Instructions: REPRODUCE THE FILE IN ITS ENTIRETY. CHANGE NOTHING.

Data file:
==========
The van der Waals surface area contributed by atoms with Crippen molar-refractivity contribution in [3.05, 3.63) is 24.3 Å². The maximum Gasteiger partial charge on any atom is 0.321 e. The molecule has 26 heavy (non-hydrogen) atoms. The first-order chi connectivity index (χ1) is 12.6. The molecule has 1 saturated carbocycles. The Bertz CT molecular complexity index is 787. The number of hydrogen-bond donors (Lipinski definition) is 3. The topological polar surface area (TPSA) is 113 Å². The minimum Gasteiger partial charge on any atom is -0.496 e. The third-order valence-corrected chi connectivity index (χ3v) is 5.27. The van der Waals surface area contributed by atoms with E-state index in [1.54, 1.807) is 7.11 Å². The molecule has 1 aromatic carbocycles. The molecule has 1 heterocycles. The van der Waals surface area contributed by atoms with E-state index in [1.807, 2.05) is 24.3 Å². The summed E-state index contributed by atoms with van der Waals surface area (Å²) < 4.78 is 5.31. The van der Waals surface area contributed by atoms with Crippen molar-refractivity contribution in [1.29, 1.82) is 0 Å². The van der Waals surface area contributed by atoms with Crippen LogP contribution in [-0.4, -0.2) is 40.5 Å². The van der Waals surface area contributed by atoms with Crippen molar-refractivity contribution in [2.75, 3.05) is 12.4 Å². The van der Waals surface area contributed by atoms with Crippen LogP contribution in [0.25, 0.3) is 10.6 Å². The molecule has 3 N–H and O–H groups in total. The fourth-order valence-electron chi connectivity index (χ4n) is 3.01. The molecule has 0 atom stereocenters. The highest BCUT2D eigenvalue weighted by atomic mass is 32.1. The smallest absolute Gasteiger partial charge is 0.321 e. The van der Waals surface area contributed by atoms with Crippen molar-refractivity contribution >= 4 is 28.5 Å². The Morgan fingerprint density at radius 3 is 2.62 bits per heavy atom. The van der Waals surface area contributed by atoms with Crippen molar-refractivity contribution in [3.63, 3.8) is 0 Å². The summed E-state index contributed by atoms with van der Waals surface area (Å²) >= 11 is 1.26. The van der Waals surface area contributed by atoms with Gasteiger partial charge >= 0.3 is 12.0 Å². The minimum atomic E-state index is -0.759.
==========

The van der Waals surface area contributed by atoms with Crippen molar-refractivity contribution in [3.05, 3.63) is 24.3 Å². The maximum Gasteiger partial charge on any atom is 0.321 e. The molecule has 26 heavy (non-hydrogen) atoms. The first-order chi connectivity index (χ1) is 12.6. The molecule has 1 saturated carbocycles. The Bertz CT molecular complexity index is 787. The number of hydrogen-bond donors (Lipinski definition) is 3. The topological polar surface area (TPSA) is 113 Å². The minimum Gasteiger partial charge on any atom is -0.496 e. The third-order valence-corrected chi connectivity index (χ3v) is 5.27. The van der Waals surface area contributed by atoms with E-state index in [1.54, 1.807) is 7.11 Å². The molecule has 1 aromatic carbocycles. The molecule has 1 heterocycles. The van der Waals surface area contributed by atoms with E-state index in [1.807, 2.05) is 24.3 Å². The summed E-state index contributed by atoms with van der Waals surface area (Å²) < 4.78 is 5.31. The van der Waals surface area contributed by atoms with Crippen molar-refractivity contribution in [1.29, 1.82) is 0 Å². The van der Waals surface area contributed by atoms with Crippen LogP contribution in [-0.4, -0.2) is 40.5 Å². The van der Waals surface area contributed by atoms with Crippen molar-refractivity contribution in [2.75, 3.05) is 12.4 Å². The van der Waals surface area contributed by atoms with Crippen LogP contribution in [0.25, 0.3) is 10.6 Å². The molecule has 3 N–H and O–H groups in total. The fourth-order valence-electron chi connectivity index (χ4n) is 3.01. The molecule has 0 atom stereocenters. The highest BCUT2D eigenvalue weighted by atomic mass is 32.1. The smallest absolute Gasteiger partial charge is 0.321 e. The van der Waals surface area contributed by atoms with Crippen molar-refractivity contribution >= 4 is 28.5 Å². The Morgan fingerprint density at radius 3 is 2.62 bits per heavy atom. The van der Waals surface area contributed by atoms with Crippen molar-refractivity contribution in [3.63, 3.8) is 0 Å². The summed E-state index contributed by atoms with van der Waals surface area (Å²) >= 11 is 1.26. The van der Waals surface area contributed by atoms with Gasteiger partial charge >= 0.3 is 12.0 Å². The minimum atomic E-state index is -0.759.